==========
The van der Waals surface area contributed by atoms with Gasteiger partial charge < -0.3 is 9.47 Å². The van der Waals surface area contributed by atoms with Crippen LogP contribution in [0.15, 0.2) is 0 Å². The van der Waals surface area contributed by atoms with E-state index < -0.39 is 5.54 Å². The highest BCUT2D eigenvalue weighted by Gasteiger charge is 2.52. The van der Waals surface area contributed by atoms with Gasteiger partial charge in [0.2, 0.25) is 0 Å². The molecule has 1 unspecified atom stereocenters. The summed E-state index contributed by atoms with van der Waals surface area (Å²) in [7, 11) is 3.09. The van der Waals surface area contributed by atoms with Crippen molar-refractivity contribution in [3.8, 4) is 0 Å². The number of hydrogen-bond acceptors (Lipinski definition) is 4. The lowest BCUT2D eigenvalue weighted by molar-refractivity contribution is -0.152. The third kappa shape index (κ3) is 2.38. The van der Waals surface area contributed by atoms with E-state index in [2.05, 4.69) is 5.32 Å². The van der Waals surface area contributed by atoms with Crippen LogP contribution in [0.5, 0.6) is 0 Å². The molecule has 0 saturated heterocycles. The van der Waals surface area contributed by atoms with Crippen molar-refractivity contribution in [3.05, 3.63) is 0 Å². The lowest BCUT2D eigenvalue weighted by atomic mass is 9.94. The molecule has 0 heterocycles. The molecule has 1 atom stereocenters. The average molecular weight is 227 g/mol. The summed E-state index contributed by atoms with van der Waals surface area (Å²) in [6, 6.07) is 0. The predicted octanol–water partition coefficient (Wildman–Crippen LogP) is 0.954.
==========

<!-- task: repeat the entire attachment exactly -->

The van der Waals surface area contributed by atoms with Gasteiger partial charge < -0.3 is 9.47 Å². The van der Waals surface area contributed by atoms with Crippen LogP contribution in [0.15, 0.2) is 0 Å². The van der Waals surface area contributed by atoms with E-state index < -0.39 is 5.54 Å². The highest BCUT2D eigenvalue weighted by Gasteiger charge is 2.52. The van der Waals surface area contributed by atoms with Gasteiger partial charge in [0.2, 0.25) is 0 Å². The molecule has 1 unspecified atom stereocenters. The summed E-state index contributed by atoms with van der Waals surface area (Å²) in [7, 11) is 3.09. The van der Waals surface area contributed by atoms with Crippen molar-refractivity contribution in [3.8, 4) is 0 Å². The number of hydrogen-bond acceptors (Lipinski definition) is 4. The lowest BCUT2D eigenvalue weighted by molar-refractivity contribution is -0.152. The third kappa shape index (κ3) is 2.38. The van der Waals surface area contributed by atoms with E-state index in [2.05, 4.69) is 5.32 Å². The van der Waals surface area contributed by atoms with Crippen LogP contribution in [0.5, 0.6) is 0 Å². The molecule has 0 saturated heterocycles. The van der Waals surface area contributed by atoms with Crippen molar-refractivity contribution in [3.05, 3.63) is 0 Å². The lowest BCUT2D eigenvalue weighted by atomic mass is 9.94. The molecule has 0 heterocycles. The molecule has 1 atom stereocenters. The average molecular weight is 227 g/mol. The summed E-state index contributed by atoms with van der Waals surface area (Å²) in [6, 6.07) is 0. The predicted octanol–water partition coefficient (Wildman–Crippen LogP) is 0.954.